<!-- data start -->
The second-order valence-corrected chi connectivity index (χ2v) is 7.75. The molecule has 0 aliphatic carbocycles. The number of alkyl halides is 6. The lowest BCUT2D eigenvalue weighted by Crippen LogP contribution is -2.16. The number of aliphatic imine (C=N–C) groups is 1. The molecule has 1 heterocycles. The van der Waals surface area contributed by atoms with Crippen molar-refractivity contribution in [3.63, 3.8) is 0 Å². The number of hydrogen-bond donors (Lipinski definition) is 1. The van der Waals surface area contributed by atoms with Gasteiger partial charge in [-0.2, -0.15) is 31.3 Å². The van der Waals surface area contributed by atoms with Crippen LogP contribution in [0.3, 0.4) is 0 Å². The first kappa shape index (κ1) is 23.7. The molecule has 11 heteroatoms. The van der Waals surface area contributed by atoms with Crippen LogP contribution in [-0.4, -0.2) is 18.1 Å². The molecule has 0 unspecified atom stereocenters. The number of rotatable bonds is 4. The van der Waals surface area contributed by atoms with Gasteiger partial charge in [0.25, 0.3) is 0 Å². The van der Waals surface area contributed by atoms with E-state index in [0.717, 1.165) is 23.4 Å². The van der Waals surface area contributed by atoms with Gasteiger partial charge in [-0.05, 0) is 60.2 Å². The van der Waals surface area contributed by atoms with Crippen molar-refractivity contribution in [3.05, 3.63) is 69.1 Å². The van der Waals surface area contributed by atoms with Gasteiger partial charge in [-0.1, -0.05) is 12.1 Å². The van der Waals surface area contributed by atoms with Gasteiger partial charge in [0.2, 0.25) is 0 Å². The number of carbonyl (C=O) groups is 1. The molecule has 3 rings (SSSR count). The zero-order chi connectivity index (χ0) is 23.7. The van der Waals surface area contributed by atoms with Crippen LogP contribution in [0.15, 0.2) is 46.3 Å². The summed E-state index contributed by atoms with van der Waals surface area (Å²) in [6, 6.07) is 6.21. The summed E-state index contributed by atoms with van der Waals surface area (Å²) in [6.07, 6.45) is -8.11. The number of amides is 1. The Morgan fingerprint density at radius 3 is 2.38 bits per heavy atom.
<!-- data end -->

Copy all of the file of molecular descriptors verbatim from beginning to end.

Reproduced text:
The second-order valence-corrected chi connectivity index (χ2v) is 7.75. The molecule has 0 aliphatic carbocycles. The number of alkyl halides is 6. The lowest BCUT2D eigenvalue weighted by Crippen LogP contribution is -2.16. The number of aliphatic imine (C=N–C) groups is 1. The molecule has 1 heterocycles. The van der Waals surface area contributed by atoms with Crippen molar-refractivity contribution in [3.63, 3.8) is 0 Å². The number of hydrogen-bond donors (Lipinski definition) is 1. The van der Waals surface area contributed by atoms with Gasteiger partial charge in [-0.2, -0.15) is 31.3 Å². The van der Waals surface area contributed by atoms with Crippen LogP contribution in [0.3, 0.4) is 0 Å². The first kappa shape index (κ1) is 23.7. The molecule has 11 heteroatoms. The van der Waals surface area contributed by atoms with Crippen LogP contribution in [-0.4, -0.2) is 18.1 Å². The molecule has 0 unspecified atom stereocenters. The number of rotatable bonds is 4. The van der Waals surface area contributed by atoms with Gasteiger partial charge in [0.25, 0.3) is 0 Å². The van der Waals surface area contributed by atoms with E-state index in [0.717, 1.165) is 23.4 Å². The van der Waals surface area contributed by atoms with Gasteiger partial charge in [-0.05, 0) is 60.2 Å². The van der Waals surface area contributed by atoms with Crippen molar-refractivity contribution in [3.05, 3.63) is 69.1 Å². The van der Waals surface area contributed by atoms with Gasteiger partial charge in [-0.1, -0.05) is 12.1 Å². The van der Waals surface area contributed by atoms with Gasteiger partial charge in [0.2, 0.25) is 0 Å². The number of carbonyl (C=O) groups is 1. The molecule has 3 rings (SSSR count). The zero-order chi connectivity index (χ0) is 23.7. The van der Waals surface area contributed by atoms with Crippen LogP contribution in [0.15, 0.2) is 46.3 Å². The summed E-state index contributed by atoms with van der Waals surface area (Å²) in [6, 6.07) is 6.21. The summed E-state index contributed by atoms with van der Waals surface area (Å²) in [6.07, 6.45) is -8.11. The number of amides is 1. The Morgan fingerprint density at radius 3 is 2.38 bits per heavy atom.